Yeah, I guess that’s a very Aussie outcome. They can get kind of attached and dependent. Mine ended up with the Blue Heeler temperament, so a solid 40% of the time, she doesn’t care if anyone pays any attention to her or not.

      Which is nice when you don’t want to be harassed, but not so nice when you’re struggling to find things to reward her with for training.

      Like, praise is nice, she figures, but she’s not going to bust her ass for it.

      She’s an odd duck, this one.

  3. Joe Daly says:

    Dogs rule. My ex-gf and I brought home two golden puppies nearly nine years ago, when we were living in a dumpy little one room apartment in Harvard Square, during the hottest summer of the Naughties. No AC and three flights of stairs separating us from the precious patch of dirt on four lane, super-loud Massachusetts Ave., where the pups would do their business (after taking considerable time to choose just the right place). It was hard work having two at once, as they’d pay more attention to each other than us.

    A month into the housebreaking process, I broke my ankle. Then-girlfriend had to take over house breaking duties- running up and down three flights of stairs, a puppy in each hand, five or six times a day, while I sat on the couch all hepped up on painkillers and wine, asking her if she needed any help.

    My ex just had a baby last month (we’re on very good terms). She recently reminded me of all the people who used to condescendingly tell us that raising dogs was nothing compared to raising a child. My ex advises that those people are uniformly wrong- dogs are harder.

    Good luck. Dogs rule. They’re the only other species to consciously ally themselves with man.

    • Becky Palapala says:

      At least if you set a human baby down and go in the other room, when you come back, the human baby will still be about where you left it.

      I mean, this is a key difference. That and the razor-sharp teeth.

      We have a pretty small house and it already seems smaller with just the one puppy. I can’t even imagine doing it all in an efficiency apt. with twice as many puppies.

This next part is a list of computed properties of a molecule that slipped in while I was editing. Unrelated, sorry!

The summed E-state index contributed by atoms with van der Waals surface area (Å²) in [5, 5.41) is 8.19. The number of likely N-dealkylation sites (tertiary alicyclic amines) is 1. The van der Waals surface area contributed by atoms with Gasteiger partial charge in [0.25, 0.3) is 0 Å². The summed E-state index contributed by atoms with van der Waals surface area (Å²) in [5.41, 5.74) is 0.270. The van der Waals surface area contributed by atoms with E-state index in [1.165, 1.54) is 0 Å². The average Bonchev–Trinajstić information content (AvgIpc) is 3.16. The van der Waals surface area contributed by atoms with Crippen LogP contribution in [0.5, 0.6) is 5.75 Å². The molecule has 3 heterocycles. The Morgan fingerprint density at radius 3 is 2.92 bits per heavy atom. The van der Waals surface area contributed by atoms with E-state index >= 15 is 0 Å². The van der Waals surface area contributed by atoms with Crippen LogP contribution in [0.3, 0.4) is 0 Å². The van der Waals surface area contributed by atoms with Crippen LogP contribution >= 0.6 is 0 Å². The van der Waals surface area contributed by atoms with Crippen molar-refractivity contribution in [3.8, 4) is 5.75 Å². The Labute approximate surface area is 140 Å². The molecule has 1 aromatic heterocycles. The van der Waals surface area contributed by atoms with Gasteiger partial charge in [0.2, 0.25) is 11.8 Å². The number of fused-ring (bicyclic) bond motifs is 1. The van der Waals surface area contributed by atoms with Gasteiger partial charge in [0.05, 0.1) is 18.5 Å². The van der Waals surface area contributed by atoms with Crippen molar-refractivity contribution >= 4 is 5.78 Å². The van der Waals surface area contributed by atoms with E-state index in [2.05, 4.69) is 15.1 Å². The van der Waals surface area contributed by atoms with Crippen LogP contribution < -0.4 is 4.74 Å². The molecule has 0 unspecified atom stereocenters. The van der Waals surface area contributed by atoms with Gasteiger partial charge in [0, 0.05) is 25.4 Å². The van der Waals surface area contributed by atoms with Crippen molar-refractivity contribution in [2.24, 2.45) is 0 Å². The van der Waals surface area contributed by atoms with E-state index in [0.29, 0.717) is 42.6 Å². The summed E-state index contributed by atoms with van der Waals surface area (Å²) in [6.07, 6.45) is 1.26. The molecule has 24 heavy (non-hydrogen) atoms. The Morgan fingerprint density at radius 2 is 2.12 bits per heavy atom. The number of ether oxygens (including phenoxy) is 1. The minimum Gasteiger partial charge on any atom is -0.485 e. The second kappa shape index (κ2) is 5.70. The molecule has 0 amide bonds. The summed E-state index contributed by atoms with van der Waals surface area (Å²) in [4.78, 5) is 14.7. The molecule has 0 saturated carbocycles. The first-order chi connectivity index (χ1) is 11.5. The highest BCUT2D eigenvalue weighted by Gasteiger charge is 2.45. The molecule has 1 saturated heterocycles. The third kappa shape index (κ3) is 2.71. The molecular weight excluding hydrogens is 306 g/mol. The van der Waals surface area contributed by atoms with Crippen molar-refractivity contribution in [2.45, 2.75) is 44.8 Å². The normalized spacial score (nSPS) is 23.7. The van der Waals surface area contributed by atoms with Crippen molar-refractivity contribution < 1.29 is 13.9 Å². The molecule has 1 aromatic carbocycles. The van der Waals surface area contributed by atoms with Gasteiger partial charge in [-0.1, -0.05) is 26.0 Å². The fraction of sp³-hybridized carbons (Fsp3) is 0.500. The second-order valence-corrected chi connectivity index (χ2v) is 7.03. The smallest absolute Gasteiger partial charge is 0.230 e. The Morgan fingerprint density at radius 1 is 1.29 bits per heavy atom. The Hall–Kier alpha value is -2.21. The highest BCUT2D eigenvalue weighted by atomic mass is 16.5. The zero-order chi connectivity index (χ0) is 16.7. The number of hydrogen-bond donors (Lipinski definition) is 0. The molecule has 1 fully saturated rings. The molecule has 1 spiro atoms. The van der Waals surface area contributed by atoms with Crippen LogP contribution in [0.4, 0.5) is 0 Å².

I can say this: Rarely am I ever at a loss about what to do with myself. The dog will just tell me.

  4. I agree that the strong and silent, still-water-runs-deep type winds up being the true alpha dog equivalent in humans and, in my experience, I’ve seen this trait just as frequently in men as in women. Women just end up better at multi-tasking so their wisdom is often revealed in strong and social ways.

    It’s interesting too what you say about personal space dynamics, for animals and humans. I was just reading a National Geographic article about the attempt to domesticate foxes which discussed the response to the subtle, physical cues of humans as the crux of what separates wild animals from tame. It does kind of boil down to that power game.

    Meanwhile, soon enough I will cave to my daughters’ incessant requests for a dog. For now, I’m really enjoying with the goldfish.

    • Becky Palapala says:

      Sweet baby Jesus, Nat. Behold.

      You can get one.

      http://www.sibfox.com/foxes/

      Look at them. They’re adorable.

      Do you think they chew on babies?

      What’s REALLY interesting is how much, like in coloring, domestication has made them look like dogs. I was reading up on the project, and they weren’t going for that. These familiar domesticated colorings just started popping up.

      So cool.

      • Nathaniel Missildine says:

        Wow, if my girls were to get a look at that site, I’d never hear the end of it until one of these little creatures is curled up at the end of my bed, gnawing on my calves. Around the Burgundy countryside, foxes are known only as the insanely clever and bloodthirsty devourers of chickens who also happen to have toxic urine.

        Still, the Siberian ones do look pretty cute.

        • Becky Palapala says:

          Only 6 grand.

          Get on it.

          It says they’ll use a litterbox if they live with cats but that they are mostly like dogs.

          What could possibly be more perfect than a dog that uses a litterbox?

      • Gloria Harrison says:

        Oh my god, those are cute.

  5. Zara Potts says:

    Awwww. Sydney is too cute!